(Teff = 6890 K, log g [cgs] = 4.301)
(Teff = 5760 K, log g [cgs] = 4.438)
| || |
(Teff = 4370 K, log g [cgs] = 4.699)
(Teff = 3690 K, log g [cgs] = 4.826)
|Snapshots of the vertical bolometric intensity four non-magnetic stellar simulations. In all images the grey scale saturates at ± 2 σ, i. e. twice the standard deviation of the intensity. Note the significant difference of the length scale of the granules. |
The magnetic simulations revealed that the structure of small-scale magnetic flux concentrations substantially differs between solar-type and M-type stars. In Sun-like stars, small concentrations of magnetic flux in simulations with an average vertical field strength of up to 500 G mostly correspond to structures of enhanced intensity whereas, on M-type stars, these structures are mostly darker than the non-magnetic environment (Beeck et al., 2011). This different appearance is caused by the different radius-to-depth ratio of the optical surface depression caused by the magnetic flux tubes. In the Sun, the efficient convective collapse of thin flux tubes produces strongly evacuated structures with a low radius-to-depth ratio, which can be efficiently heated radiatively from the sidewalls. On M dwarfs the convective collapse is less efficient leading to much shallower depressions in the optical surface, with little radiative heating from their (small) walls (Beeck et al., 2015a).
|Comparison of the vertical bolometric intensity of snapshots from the G2V (=solar) and the M2V simulations both with an average vertical field of 500 G. The grey scale saturates at ± 2.5 σ, i. e. 2.5 times the standard deviation of the intensity. In the solar case, most of the magnetic flux concentrations appear bright (only the largest are dark), all flux concentrations on the M-star simulation have a significantly lower intensity than the unmagnetised parts of the surface. |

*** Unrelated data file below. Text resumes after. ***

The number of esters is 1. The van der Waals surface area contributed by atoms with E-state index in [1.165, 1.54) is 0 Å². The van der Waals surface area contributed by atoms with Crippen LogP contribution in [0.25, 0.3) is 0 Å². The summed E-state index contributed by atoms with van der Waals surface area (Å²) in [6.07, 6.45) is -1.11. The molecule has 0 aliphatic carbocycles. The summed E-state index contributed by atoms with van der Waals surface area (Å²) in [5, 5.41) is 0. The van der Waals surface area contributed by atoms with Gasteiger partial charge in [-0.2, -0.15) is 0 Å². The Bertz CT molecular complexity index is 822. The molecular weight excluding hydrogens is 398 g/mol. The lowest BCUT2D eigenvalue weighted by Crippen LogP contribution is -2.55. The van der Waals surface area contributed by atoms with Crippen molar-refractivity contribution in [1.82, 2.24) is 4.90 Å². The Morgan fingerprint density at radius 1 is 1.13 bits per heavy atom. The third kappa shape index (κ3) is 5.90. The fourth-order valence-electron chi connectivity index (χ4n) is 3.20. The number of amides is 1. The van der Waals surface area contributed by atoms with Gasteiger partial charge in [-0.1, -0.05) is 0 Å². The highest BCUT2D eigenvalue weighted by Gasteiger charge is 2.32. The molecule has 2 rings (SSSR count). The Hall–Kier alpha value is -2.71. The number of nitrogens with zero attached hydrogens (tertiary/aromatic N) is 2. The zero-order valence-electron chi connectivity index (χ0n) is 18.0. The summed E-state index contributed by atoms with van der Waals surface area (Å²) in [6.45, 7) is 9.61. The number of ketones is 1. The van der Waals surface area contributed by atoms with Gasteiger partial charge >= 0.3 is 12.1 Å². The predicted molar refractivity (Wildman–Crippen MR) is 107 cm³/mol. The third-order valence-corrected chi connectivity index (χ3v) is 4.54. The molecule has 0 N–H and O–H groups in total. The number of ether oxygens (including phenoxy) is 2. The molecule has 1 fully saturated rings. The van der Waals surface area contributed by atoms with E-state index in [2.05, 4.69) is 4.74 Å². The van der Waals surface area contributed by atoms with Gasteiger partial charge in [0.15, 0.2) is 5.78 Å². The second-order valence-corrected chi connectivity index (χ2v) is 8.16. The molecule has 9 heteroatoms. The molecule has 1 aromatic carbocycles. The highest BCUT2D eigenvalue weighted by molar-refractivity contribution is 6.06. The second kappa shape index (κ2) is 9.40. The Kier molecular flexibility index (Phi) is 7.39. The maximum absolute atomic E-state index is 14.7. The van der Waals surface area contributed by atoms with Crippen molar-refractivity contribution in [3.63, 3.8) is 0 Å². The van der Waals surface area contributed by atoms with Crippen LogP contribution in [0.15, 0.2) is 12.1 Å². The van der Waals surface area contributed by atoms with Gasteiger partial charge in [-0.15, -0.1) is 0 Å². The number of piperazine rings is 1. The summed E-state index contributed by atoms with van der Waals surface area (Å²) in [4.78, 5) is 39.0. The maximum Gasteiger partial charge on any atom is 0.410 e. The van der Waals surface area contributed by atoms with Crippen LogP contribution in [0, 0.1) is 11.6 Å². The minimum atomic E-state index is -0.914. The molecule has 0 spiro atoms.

The impact of the magnetic field on the atmospheric structure leads to a strong correlation of velocity field, magnetic field and the radiation field, which leaves imprints in spectral line profiles. For some representative line profiles synthetic, line profiles were calculated. In many cases the line broadening by virtue of the Zeeman effect is opposed by a magnetically induced line weakening, which is caused by a strong reduction of the line opacities in magnetic small-scale structures (Beeck et al., 2015b). As these spectral lines are used for the detection and measurement of stellar magnetic fields, it is necessary to take effects like this into account in the interpretation of observations.
|Local vertical spectral line profiles for four points in a snapshot of the K0V-star simulation with 500 G average vertical field-strength. Points 1 and 2 are in an unmagnetised upflow and downflow, respectively. The height dependence of the velocity leads to asymmetries in the line profile. Points 3 and 4 are in a bright and dark magnetic structure respectively. By virtue of the Zeeman effect both spectral lines are split, however, due to the strongly modified thermodynamical structure, the opacity of the lines is also changed: the Fe line is weakened in the dark structure while the Ti line is weakened in the bright structure. The severe weakening of the Ti line is mostly due to ionisation of Ti I in the hot (bright) magnetic structure and will lead to a strong underestimation of the magnetic field from the disc-integrated spectral line profile (if a substantial fraction of the field is distriubuted over the stellar surface in form of small bright magnetic features). |